For a more morbid outing, Off-Road Cave Safari runs tours to the Naihehe Caves, aka Cannibal Caves, which long ago served as a stronghold of the last cannibal tribes in Fiji. On view are a priest chamber, a ritual platform and cannibal oven, as well as impressive stalactites and stalagmites.
On the remote east coast of Viti Levu, about a half-hour from the city of Suva, I decompressed for a few days at Natalei Eco Lodge, a locally run, community-based tourism project outside Nataleira village. A handful of private bures lining the black-sand beach offers views of the hills behind.
Visitors here enjoy a true immersion in village life along with excellent local cuisine. Several ladies cooked up massive meals, with dishes like pancakes, pudding and coconut for breakfast. The men from the lodge and the village entertained us with Fijian songs in the evenings and a fully costumed Fijian dance, or mele, on the beach for an audience of two.
Nataleira offers a surprising number of activities. One of the most colorful reef options on Viti Levu, Moon Reef, provides excellent snorkeling with sightings of everything from giant clams to clownfish, plus pods of spinner dolphins performing mid-air acrobatics on cue.
I also set off on a strenuous slog through tall, sharp grass and up muddy hillsides to Tova Peak, rewarded with postcard panoramas. Protocol calls for a hike to the top followed by a dip at a small waterfall and pool, but I did the opposite, jumping into the cool waters in front of the lodge to soothe my aching feet at the end of my trek.
I contrasted my Natalei stay with an excursion to the island of Taveuni, known for its dive resorts and lush hikes. From Viti Levu, our 20-seat plane landed on what looked like a makeshift runway at the island’s tiny airport. The third largest of Fiji’s islands and known as the “garden island,” Taveuni blooms with towering coconut trees and exotic flowers.
My resort, Paradise Taveuni, required an hour-long bumpy ride in a four-wheel-drive vehicle to the island’s southern tip, where fresh coconut water and a foot massage awaited. With no clocks or other electronics in the thatch-roofed bures, visitors rely on the free-range roosters for a wake-up call.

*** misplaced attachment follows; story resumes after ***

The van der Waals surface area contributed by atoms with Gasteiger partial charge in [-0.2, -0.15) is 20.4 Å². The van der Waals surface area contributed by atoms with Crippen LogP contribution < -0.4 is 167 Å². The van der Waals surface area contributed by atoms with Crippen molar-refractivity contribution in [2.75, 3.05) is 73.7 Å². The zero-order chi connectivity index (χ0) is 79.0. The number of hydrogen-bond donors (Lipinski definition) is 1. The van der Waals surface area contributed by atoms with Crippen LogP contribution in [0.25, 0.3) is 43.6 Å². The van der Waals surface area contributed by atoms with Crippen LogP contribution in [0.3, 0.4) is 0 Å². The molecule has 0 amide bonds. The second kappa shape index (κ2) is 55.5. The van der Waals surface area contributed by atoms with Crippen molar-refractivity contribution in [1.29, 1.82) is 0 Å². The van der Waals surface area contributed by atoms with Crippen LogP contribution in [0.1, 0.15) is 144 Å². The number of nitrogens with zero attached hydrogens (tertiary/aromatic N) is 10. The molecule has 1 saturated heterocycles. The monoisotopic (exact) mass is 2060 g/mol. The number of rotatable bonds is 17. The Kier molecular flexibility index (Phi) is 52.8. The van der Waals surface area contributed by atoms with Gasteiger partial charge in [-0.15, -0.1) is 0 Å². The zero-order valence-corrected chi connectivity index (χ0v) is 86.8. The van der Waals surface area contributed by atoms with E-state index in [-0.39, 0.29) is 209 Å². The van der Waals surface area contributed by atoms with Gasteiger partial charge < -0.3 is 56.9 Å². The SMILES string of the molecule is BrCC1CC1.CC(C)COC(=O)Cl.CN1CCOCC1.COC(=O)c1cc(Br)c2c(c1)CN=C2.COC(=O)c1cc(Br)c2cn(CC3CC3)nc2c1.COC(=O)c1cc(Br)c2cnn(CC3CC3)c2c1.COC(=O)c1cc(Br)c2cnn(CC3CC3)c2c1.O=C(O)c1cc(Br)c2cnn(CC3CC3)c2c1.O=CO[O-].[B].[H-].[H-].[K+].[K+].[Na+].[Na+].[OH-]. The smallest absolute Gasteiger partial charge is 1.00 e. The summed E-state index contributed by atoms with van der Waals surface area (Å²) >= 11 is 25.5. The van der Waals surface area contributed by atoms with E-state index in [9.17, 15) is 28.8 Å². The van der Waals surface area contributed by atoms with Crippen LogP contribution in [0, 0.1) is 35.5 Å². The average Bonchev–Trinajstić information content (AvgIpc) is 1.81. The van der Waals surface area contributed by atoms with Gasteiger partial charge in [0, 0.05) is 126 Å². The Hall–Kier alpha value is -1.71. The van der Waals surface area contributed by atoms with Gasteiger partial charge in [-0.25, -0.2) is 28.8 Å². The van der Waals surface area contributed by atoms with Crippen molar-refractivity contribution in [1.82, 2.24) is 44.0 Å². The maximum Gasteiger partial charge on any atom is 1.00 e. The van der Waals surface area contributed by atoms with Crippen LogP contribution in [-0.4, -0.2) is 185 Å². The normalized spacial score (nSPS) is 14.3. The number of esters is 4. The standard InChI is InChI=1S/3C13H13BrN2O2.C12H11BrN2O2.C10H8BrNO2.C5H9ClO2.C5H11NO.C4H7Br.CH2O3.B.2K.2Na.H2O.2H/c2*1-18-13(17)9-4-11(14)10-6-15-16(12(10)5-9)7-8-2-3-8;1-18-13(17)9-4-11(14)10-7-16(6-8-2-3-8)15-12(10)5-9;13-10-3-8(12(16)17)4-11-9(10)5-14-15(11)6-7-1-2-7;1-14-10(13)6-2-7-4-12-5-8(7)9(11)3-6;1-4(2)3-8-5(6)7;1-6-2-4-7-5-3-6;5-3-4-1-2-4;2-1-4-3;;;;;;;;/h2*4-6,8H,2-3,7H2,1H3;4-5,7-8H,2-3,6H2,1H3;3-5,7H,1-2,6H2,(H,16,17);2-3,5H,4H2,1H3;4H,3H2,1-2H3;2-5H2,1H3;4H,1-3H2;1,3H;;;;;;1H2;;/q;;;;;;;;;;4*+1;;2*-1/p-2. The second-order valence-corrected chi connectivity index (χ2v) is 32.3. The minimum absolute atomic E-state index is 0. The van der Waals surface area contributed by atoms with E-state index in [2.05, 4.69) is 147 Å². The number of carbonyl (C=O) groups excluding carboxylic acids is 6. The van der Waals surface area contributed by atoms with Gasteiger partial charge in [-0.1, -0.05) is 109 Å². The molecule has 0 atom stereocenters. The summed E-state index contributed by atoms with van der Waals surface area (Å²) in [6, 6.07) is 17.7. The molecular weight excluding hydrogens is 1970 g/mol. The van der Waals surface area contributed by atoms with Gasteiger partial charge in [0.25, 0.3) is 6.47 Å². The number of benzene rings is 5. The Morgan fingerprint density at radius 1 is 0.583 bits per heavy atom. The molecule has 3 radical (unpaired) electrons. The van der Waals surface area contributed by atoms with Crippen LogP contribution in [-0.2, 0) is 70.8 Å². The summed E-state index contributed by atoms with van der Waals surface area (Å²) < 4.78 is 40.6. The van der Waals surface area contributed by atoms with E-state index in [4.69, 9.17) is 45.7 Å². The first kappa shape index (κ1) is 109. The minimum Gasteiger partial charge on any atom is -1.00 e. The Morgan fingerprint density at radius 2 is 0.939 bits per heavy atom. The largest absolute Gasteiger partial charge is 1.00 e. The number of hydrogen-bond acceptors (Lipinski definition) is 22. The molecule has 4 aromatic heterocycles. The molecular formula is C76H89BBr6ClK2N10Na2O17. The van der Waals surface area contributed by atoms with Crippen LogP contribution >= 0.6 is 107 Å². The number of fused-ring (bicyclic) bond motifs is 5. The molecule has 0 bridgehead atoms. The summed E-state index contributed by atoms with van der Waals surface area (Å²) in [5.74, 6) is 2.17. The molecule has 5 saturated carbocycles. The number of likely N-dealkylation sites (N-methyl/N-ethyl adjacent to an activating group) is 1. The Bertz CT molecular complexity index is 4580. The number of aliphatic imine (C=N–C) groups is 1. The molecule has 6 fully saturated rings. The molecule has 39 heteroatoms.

On the first excursion to nearby Vuna Village, our guide, Maikeli, pointed out the “sunburned” trunks of the palm trees along our short walk. At Wairiki Village, we stopped at the 19th-century Holy Cross Catholic Mission Church, built in the 1800s to reward a French missionary for helping locals defeat invading Tongans. As legend has it, the chief promised his people would become Catholics if they won the battle, but before they converted, the warriors cooked their dead enemies in a traditional lovo oven and ate them.
When we returned days later, on a Sunday, worshippers spilled out the doors. Though the Mass was in Fijian, the villagers’ universal language of song penetrated in beautiful harmonies. After church, we headed to the Bouma National Heritage Park rainforest for a hike to the Tavoro Waterfalls. Our guide stopped to pick up one of the many non-native baby cane toads along the way. Used in a scene from Return to the Blue Lagoon, the cascades consist of three parts, the first descending 600 feet into an inviting pool.
Many visitors stop here for a lengthy swim, but I followed my guide to the top, passing the second falls, where we waded across rocks, and onto the third tier by using a few rope holds to the other side of the river. We stopped to inspect blue crabs before heading back to the first pool to wash off rivers of sweat.
Though running short on daylight, we indulged in a mini afternoon adventure at the Waitavala natural waterslide where our guide, Big Ben, helped us up the slippery path. While some of my fellow travelers opted out, I took the plunge, an exhilarating run down a succession of smooth rocks.
On my final day in Taveuni, I snorkeled with a resort dive boat to Rainbow Reef, and though I didn’t see the world-renowned corals, tropical fish swarmed as I gawked from the surface. Our lunch spot, an idyllic white-sand islet, transcended every tropical beach stereotype.
My night back at the resort ended my travels much the way they began, with a kava ceremony, drinking and singing with the local villagers whose welcoming demeanor makes Fiji a true island paradise.
Fiji Info to Go
To get to Fiji from the United States, the best option is Fiji Airways, which codeshares with American Airlines and flies non-stop from Los Angeles International Airport to Nadi International Airport, about six miles from Nadi Town on Viti Levu. Regular flights connect Nadi to points throughout Fiji, while two companies — South Sea Cruises and Awesome Adventures Fiji — operate daily ferry service to resorts in the Mamanuca and Yasawa islands.